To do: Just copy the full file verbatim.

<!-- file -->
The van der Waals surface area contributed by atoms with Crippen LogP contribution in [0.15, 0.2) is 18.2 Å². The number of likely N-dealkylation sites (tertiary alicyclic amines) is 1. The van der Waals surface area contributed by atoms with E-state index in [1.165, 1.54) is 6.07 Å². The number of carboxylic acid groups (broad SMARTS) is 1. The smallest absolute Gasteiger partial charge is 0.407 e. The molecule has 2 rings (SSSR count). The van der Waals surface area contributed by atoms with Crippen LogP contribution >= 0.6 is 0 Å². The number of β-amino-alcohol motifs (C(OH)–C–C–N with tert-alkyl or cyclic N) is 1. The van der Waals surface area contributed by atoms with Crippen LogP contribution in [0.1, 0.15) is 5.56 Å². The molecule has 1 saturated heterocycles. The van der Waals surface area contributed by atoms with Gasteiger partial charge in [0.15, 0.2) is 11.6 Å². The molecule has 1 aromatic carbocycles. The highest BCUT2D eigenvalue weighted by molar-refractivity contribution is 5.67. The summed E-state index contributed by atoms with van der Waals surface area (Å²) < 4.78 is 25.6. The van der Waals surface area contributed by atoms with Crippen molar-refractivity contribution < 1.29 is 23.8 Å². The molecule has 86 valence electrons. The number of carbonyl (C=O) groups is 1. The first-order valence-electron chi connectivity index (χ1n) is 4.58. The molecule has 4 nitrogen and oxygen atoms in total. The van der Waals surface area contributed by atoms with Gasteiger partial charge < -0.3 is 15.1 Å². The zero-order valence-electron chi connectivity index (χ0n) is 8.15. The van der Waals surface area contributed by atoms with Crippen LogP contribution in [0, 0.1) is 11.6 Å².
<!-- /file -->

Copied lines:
The van der Waals surface area contributed by atoms with Crippen LogP contribution in [0.15, 0.2) is 18.2 Å². The number of likely N-dealkylation sites (tertiary alicyclic amines) is 1. The van der Waals surface area contributed by atoms with E-state index in [1.165, 1.54) is 6.07 Å². The number of carboxylic acid groups (broad SMARTS) is 1. The smallest absolute Gasteiger partial charge is 0.407 e. The molecule has 2 rings (SSSR count). The van der Waals surface area contributed by atoms with Crippen LogP contribution >= 0.6 is 0 Å². The number of β-amino-alcohol motifs (C(OH)–C–C–N with tert-alkyl or cyclic N) is 1. The van der Waals surface area contributed by atoms with Crippen LogP contribution in [0.1, 0.15) is 5.56 Å². The molecule has 1 saturated heterocycles. The van der Waals surface area contributed by atoms with Gasteiger partial charge in [0.15, 0.2) is 11.6 Å². The molecule has 1 aromatic carbocycles. The highest BCUT2D eigenvalue weighted by molar-refractivity contribution is 5.67. The summed E-state index contributed by atoms with van der Waals surface area (Å²) < 4.78 is 25.6. The van der Waals surface area contributed by atoms with Crippen molar-refractivity contribution < 1.29 is 23.8 Å². The molecule has 86 valence electrons. The number of carbonyl (C=O) groups is 1. The first-order valence-electron chi connectivity index (χ1n) is 4.58. The molecule has 4 nitrogen and oxygen atoms in total. The van der Waals surface area contributed by atoms with Gasteiger partial charge < -0.3 is 15.1 Å². The zero-order valence-electron chi connectivity index (χ0n) is 8.15. The van der Waals surface area contributed by atoms with Crippen LogP contribution in [0, 0.1) is 11.6 Å².